Excool has been looking at New Technology for Indirect Adiabatic/Evaporative Cooling Solutions for Data Center Applications

As demand for energy rises, the power sector’s water usage is expected to increase even
further, straining scarce water resources. Thirty-six countries around the world already suffer
from high or extremely high-water stress. Concern over water usage has generated an
interesting debate around sustainability for those data center operators evaluating their
cooling system options.
Data centers can have a heavy demand for water. IT equipment requires enormous amounts
of energy to operate whilst generating considerable amounts of heat. The cooling process of
traditional Direct and Indirect Evaporative Cooling solutions often involves that as soon as
outdoor ambient conditions allow the solutions will be evaporating water for cooling with
cooling towers or evaporative coolers. When water is cheap and plentiful, this makes sense
due to savings in electricity and the cost benefits.
It is important to understand that by reducing the water consumption at the data center, the
water consumption’s incumbrance goes back to the source at the thermoelectric power
generation process.
The average water consumption factor for electricity in the United States is 0.576
gallons/kWh*. Using water at the data center reduces the inherent electrical losses
associated with the power required for the cooling between the power generation plant and
the data center.
Traditional Direct and Indirect Evaporative Cooling solutions for data centers across the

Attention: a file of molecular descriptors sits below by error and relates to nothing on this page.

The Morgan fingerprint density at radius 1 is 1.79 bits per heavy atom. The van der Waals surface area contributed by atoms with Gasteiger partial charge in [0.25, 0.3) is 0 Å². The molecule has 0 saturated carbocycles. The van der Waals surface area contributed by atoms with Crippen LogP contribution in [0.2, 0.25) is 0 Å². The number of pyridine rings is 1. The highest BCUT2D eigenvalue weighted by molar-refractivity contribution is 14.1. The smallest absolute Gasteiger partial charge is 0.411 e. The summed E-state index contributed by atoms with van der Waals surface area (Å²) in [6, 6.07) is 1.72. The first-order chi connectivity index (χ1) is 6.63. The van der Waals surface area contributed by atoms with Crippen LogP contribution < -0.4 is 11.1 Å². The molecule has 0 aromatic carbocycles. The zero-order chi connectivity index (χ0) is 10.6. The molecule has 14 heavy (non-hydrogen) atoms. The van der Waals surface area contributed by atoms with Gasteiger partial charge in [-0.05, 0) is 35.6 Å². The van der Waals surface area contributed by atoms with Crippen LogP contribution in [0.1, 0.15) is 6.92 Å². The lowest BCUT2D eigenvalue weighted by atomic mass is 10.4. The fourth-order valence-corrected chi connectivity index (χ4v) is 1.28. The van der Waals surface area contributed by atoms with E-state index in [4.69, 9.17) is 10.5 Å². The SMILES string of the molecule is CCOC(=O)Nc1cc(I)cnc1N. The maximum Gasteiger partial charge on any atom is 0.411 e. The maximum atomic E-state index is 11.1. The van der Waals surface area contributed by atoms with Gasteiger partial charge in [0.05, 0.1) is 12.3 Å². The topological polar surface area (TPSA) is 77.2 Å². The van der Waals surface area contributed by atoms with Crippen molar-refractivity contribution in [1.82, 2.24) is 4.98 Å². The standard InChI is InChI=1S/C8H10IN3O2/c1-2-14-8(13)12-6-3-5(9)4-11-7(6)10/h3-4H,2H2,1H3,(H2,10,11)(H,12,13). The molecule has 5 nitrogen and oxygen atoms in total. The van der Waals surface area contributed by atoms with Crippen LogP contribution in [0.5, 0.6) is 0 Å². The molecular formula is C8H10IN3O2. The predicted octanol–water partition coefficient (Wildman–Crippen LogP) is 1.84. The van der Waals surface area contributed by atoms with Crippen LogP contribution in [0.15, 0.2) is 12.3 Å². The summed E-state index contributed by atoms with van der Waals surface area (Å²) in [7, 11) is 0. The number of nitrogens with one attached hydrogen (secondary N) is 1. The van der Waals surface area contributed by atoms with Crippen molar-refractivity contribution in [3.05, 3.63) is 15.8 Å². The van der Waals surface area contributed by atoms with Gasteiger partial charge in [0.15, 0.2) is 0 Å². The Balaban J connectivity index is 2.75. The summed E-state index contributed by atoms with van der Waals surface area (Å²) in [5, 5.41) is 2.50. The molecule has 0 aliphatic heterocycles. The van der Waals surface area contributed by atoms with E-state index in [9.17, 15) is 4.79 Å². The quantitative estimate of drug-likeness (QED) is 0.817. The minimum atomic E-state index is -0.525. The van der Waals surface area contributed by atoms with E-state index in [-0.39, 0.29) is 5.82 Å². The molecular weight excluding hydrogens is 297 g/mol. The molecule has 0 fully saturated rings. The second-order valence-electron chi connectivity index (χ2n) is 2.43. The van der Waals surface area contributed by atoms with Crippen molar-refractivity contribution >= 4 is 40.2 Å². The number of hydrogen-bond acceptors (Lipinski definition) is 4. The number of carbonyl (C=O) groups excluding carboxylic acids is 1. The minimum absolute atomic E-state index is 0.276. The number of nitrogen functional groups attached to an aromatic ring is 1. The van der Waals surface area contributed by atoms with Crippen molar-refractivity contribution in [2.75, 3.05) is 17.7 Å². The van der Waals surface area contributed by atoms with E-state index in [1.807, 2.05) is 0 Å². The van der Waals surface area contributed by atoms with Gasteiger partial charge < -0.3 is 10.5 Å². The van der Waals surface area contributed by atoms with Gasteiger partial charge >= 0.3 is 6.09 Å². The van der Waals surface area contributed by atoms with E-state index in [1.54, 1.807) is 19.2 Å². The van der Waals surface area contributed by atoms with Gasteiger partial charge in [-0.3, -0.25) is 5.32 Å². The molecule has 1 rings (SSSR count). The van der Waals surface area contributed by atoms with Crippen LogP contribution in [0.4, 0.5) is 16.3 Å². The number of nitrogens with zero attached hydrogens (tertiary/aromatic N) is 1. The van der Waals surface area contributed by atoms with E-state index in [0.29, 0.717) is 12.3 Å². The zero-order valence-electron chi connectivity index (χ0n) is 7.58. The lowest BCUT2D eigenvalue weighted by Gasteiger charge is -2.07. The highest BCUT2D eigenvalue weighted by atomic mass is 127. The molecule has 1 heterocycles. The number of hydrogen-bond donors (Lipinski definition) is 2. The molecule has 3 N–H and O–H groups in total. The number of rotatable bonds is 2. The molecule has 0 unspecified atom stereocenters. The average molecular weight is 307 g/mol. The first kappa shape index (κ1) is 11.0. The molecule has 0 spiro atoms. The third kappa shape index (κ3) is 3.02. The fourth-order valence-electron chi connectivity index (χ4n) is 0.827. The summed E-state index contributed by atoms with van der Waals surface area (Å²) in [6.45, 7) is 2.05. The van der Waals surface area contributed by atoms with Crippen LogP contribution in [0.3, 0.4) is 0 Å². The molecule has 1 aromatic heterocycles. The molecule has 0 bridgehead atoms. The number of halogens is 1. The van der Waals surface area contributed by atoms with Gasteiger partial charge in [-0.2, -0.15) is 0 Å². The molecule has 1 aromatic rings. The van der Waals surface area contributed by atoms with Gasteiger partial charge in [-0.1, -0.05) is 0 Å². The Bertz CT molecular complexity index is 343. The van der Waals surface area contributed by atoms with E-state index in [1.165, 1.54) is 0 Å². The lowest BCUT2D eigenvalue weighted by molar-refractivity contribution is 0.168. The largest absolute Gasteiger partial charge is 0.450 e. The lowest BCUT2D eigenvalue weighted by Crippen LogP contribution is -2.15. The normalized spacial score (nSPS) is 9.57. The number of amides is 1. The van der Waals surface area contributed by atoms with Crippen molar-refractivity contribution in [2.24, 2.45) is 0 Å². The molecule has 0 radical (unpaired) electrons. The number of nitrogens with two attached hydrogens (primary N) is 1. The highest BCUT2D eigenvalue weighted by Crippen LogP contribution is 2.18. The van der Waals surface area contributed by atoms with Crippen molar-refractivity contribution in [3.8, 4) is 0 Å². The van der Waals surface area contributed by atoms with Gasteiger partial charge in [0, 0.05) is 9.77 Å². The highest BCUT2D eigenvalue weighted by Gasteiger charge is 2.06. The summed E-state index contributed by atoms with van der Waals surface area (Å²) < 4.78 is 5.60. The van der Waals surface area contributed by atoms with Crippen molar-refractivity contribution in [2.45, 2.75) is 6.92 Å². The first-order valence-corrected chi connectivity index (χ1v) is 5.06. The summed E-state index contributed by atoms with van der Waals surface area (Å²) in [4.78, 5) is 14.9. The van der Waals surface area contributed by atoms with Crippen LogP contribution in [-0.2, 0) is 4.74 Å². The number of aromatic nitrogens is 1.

world have shown that they significantly reduce energy consumption compared to other
technologies, but historically have resulted in relatively high-water consumption.
The reason that evaporative cooling solutions are so effective is that water is a more efficient
medium than air for removing heat because evaporation increases the cooling process. The
effectiveness of evaporative cooling either direct or indirect is very location-dependent since
regions with a drier less humid climate results in greater efficiency of the system.
For Data Center designers, it is very often thought that there is no middle ground for data
center cooling. The final decision will often drive the final solution based on the key demands
of the client. The options invariably are either.
Keep energy consumption low and consume significant volumes of water. (typically, Direct,
or Indirect Evaporative cooling system). High energy consumption and no water usage.
(typically, chilled water, DX or pumped refrigerant)
Utilizing data center cooling solutions that can efficiently and effectively operate in free
cooling mode in low to mild external temperatures means data center mechanical systems
require less energy. The dilemma often occurs once free cooling is no longer available.
Traditionally a cooling system would either switch to a mechanical DX or chilled watercooling mode or an adiabatic/evaporative mode (including mechanical DX mode for top-up)
offering little or no flexibility.
Recent developments in Indirect Evaporative Cooling technology have seen the emergence
of a new type of cooling solution. The new technology allows the data center operators to
determine which method or combination of cooling methods to cool their data center most
effectively & efficiently with the flexibility to change as the internal and external conditions
vary. Such as an increase in IT load or as power and water costs increase and decrease.
Excool understand differences and understands there is not a ‘one size fits all method’ but
with emergence of new technologies the options are of water vs no water are no longer polar
opposite, and a flexible middle ground can easily be achieved.
When designing data centers for a sustainable future, the client can be positive that water
use in the cooling of an adiabatic/evaporative solution can be closely aligned with the
efficiency and sustainability goals of low energy, reducing carbon emissions and conserving
water.

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